Diamant Salihu: Telling Other People’s Stories Through Journalism

By: Flaka Ismaili    January 25, 2017

In January 2015, Diamant Salihu returned to Ukraine for the third time in a period of two years. Diamant, a journalist, returned to Ukraine to cover the developing conflict in Ukraine from a bomb shelter. Prior to this, in 2014, a few months prior to his third visit, Diamant was covering the unrest between activists and police forces, along with his photographer friends, Christoffer Hjalmarsson. During their visit, Christoffer was shot with a rubber bullet. These are just glimpses into the Diamant’s life.

With photographer Christoffer Hjalmarsson in Kiev on January 2014, the beginning of the revolution.

With photographer Christoffer Hjalmarsson in Kiev on January 2014, the beginning of the revolution.

At the age of seven, Diamant left Gjakova with his family to find a safe haven in Sweden. His happiest childhood memories consist of him playing football with his friends from school and slowly immersing into a culture and a community that had quickly accepted him as one of their own. Today, he is a successful reporter and columnist for Expressen, a TV and newspaper that has about 2.2 million daily viewers and readers. He covers breaking news stories from Sweden and abroad. Given his success, the question that one might ask is how did Diamant get to where he is now?

His story is rather unconventional. Upon noticing Diamant’s talent, a high school teacher encouraged him to write. At the age of 16, he started working as a youth reporter at a local newspaper. “And that’s where I found my passion: journalism.”— says Diamant. He then joined the military as a journalist at Varnpliktsnytt—a military newspaper that proved to be Diamant’s strongest pillar in his career in journalism. Diamant has covered a broad array of stories, from terror attacks in Brussels and Paris to the journey of refugees in Europe. Additionally, he has been a correspondent for Expressen in New York and London. These days, his focus has been on migration in Sweden. He sees his work, as a way to give a voice to people that otherwise would not be heard. And for that he is very proud.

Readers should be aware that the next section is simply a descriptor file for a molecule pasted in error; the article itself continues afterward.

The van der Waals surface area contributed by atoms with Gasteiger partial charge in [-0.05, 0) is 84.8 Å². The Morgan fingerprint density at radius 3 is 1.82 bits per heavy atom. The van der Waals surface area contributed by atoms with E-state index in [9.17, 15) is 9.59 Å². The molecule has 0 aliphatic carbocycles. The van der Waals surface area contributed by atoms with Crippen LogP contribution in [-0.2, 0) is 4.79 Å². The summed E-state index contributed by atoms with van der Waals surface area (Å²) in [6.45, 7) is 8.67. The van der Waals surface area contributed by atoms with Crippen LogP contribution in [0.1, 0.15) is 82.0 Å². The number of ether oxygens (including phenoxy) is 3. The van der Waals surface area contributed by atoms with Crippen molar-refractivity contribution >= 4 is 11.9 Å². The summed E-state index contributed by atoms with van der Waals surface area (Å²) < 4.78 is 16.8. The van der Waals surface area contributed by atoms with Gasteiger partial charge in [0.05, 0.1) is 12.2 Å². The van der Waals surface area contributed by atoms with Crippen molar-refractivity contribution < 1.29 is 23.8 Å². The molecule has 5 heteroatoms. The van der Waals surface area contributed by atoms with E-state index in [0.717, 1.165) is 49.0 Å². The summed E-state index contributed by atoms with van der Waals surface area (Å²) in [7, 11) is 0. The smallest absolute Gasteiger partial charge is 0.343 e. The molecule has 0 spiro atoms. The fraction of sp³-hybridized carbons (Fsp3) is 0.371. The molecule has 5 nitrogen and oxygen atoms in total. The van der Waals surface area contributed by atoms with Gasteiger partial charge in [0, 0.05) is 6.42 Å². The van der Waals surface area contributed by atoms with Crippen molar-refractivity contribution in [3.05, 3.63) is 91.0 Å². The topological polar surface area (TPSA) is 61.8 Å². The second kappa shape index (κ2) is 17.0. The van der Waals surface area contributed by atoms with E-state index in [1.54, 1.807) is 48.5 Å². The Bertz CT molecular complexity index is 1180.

Diamant’s work leads us to believe that the legacy he is creating and the stories he is covering are deeply rooted in his own story and inspired by his own lessons and experiences. Despite leaving Kosovo at an early age, Diamant has strong ties to Kosovo, through his extended family that live there. He understands that his background is important as it gives him a unique perspective and helps him come up with different ideas related to work. To Diamant, freedom of speech and information is essential. He empathizes with his counterparts in Kosova who are less fortunate and lack similar opportunities and freedoms.

Diamant Salihu has earned his respect and he is an inspiration to younger generations. He has a simple message for Kosovars living abroad who want to establish a good image for the country: “Be a good person and a great example in your new country. You don’t need to be a successful athlete to do this. You don’t have to be a professor either. What everyone can do is to be a good ambassador by working hard, becoming successful at your profession, be a good neighbor or a friend, a good citizen that helps your new city and country to prosper.”